Book Review: Empire of Blue Water – by Stephan Talty

All I knew about pirates came from movies and from Disneyland. Pirates are colorfully dressed, drunk, missing eyes, legs and arms, and sailing the Caribbean oceans, pillaging and raping and robbing. The black flag with skull and crossbones came to mind.

All told, I knew very little about pirates.

Then I read “Empire of Blue Water.” This book tells the story of piracy in the Caribbean between 1660 and 1690. It reads like a great novel. It is entertaining, colorful, informative and inspiring. I now need to read a few fiction books about pirates. One that comes to mind is “Treasure Island” which is on the list of the 100 best novels.

In the 1500 and the first half of the 1600 century, the Spanish Empire was the dominant world power. They owned the New World, mostly centered around the Caribbean, the northern borders of today’s South America, Central America and Mexico. The Spanish hauled immense amounts of gold, silver and other treasures out of the Americas by the shipload to finance their imperial ambitions and feed the corrupt and fading bureaucracy.

The English had no foothold and had to watch as bystanders as the Spanish scored the big payday. So they commissioned “privateers,” which are vessels full of men allowed and tasked to attack the enemy, whether it be ships, towns and other settlements or interests. These privateers were not paid. They simply got to keep all the booty they made in their attacks.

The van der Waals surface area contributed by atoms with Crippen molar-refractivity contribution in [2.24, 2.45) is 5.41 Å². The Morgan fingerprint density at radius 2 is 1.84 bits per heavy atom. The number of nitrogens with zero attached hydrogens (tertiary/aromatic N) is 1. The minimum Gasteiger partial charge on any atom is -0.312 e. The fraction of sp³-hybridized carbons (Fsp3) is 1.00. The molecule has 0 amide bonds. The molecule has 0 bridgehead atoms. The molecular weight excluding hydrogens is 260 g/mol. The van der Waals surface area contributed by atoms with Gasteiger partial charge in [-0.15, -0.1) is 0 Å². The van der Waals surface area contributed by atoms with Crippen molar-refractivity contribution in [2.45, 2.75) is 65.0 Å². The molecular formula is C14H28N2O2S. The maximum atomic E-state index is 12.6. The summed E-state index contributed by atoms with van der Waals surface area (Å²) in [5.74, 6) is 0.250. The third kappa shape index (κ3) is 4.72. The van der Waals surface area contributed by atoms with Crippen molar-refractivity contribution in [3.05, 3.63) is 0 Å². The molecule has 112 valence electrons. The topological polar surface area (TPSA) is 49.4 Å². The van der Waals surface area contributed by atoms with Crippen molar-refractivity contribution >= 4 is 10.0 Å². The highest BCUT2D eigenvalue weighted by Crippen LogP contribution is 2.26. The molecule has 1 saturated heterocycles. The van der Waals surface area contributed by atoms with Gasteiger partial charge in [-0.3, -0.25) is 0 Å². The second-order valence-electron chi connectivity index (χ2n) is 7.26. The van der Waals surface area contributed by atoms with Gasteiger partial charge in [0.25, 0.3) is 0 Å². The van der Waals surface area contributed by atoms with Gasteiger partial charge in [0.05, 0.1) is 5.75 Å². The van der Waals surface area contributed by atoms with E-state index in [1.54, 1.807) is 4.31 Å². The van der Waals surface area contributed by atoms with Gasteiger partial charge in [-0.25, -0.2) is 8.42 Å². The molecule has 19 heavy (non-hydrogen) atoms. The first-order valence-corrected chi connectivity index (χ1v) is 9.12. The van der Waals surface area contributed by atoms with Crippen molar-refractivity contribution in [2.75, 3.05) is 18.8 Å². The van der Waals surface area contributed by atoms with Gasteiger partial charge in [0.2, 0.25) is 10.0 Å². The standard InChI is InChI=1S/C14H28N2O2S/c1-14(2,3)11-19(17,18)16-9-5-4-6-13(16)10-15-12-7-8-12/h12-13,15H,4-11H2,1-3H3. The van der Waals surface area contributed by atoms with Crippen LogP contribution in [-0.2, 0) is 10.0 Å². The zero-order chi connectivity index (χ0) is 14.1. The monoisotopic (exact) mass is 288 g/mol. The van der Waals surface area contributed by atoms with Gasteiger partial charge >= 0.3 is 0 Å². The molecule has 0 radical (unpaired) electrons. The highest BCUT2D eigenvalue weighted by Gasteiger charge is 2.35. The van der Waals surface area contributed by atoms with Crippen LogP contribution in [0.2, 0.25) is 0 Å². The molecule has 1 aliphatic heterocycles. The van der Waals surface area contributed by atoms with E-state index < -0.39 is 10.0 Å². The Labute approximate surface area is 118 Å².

Their foothold was Jamaica, with the capital of Port Royal. It was the only enclave of English people surrounded by the Spanish on all sides in all directions.

And this is the environment that spurned pirates. The English supported them and wanted them. That’s why pirates were mostly English and English speaking. Anyone, the scum of the earth in England, could get hired on a pirate ship.

Pirates were uniquely democratic and organized in a motivational system that many organizations today could learn something from. The missions were voted on. The captain was only in charge while at sea or in battle.  Every man’s share, including that of the captain, the cook, the carpenter, the surgeon, and every common pirate was agreed upon before the mission, so there was no question how the booty got divided up. Men losing eyes, arms and legs were reimbursed handsomely from the pot before the rest got divided up. Talk about an excellent health plan.

The result was that pirates were fiercely motivated. They bought the best weapons, their pistols and muskets, and they cleaned and maintained them with passion. Nothing could stop a horde of pirates, because they had so much to gain.

Now compare this to Spanish soldiers. Often they had not been paid in years. They had nothing to gain from battle. The forts and ships were often outfitted dismally, with inadequate weapons and insufficient ammunition. So the soldiers ran. The Spanish had no chance against the pirates.

After reading Empire of Blue Water, I am infinitely more informed about piracy at the end of the Spanish Empire and the beginning of the English one.

I highly recommend this book. It is a riveting read.

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